One of the more compelling aspects to the game is the fact that the past is actually a replaying of memories, encoded in the DNA of the assassin’s ancestor.  The first game frequently cut between reliving those memories, and the events of the present.  But the second game only does this occasionally, and that’s disappointing.  I read one review that considered this a good point, but if you truly are absorbed by the underlying story, this lack of interaction in the present makes it feel like you’re losing a large chunk of the narrative.

Of course, I am only about halfway through the game, so there may be more to come that makes the wait worthwhile.

Finally, there is the case of the missing memory segments.  I actually haven’t reached this point of the game yet, but it’s worth a mention.  Ubisoft actually cut out two segments of the game due to time restrictions, deciding to offer them later on as DLC.  They say this is perfectly acceptable, as the player already gets more than their money’s worth from the content that is provided on the disc.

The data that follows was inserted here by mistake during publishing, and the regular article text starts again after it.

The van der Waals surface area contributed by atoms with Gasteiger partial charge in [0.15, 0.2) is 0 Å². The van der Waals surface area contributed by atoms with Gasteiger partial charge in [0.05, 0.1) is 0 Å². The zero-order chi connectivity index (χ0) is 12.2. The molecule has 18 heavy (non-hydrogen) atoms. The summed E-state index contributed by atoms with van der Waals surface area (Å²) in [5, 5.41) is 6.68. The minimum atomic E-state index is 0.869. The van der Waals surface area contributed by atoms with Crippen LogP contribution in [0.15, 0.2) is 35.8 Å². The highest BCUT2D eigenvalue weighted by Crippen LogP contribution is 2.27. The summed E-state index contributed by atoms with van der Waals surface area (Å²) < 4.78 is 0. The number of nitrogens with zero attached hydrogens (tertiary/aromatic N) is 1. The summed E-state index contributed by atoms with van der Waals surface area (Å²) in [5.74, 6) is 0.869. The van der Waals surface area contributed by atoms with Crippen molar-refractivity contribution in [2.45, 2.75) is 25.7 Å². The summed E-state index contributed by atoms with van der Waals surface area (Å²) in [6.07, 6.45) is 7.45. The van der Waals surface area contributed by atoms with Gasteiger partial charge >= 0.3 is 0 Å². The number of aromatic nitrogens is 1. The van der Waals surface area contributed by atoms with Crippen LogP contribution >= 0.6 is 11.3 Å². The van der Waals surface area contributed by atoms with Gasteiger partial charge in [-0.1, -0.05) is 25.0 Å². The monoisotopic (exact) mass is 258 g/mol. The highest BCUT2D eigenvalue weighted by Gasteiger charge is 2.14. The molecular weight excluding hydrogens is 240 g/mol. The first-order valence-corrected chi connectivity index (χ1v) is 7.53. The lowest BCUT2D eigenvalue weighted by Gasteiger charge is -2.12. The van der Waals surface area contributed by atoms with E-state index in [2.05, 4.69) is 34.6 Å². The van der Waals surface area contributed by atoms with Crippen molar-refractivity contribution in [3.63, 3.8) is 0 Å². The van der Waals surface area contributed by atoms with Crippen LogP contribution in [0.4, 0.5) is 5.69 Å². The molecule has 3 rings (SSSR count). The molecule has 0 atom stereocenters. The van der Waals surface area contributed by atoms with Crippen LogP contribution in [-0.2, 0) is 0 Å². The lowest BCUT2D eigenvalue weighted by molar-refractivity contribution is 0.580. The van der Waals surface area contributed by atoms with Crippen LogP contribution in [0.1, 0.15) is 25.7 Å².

And I don’t argue that fact.

However, it is a bit disjointed to have to skip over those segments, only to “relive” them later.  My 360 getting its red ring may actually be a blessing in disguise in that the DLC may be available by the time I get to that part of the game, allowing me to play all the memory segments in order.  I understand the reasons for what Ubisoft did, but I question the final execution.


I think that’s it – very brief, very high level.  Overall, I’m enjoying the game considerably, and I highly recommend it for both the likers and haters of the first game.  Just be prepared for the fact that not all the quirks of the first game got ironed out.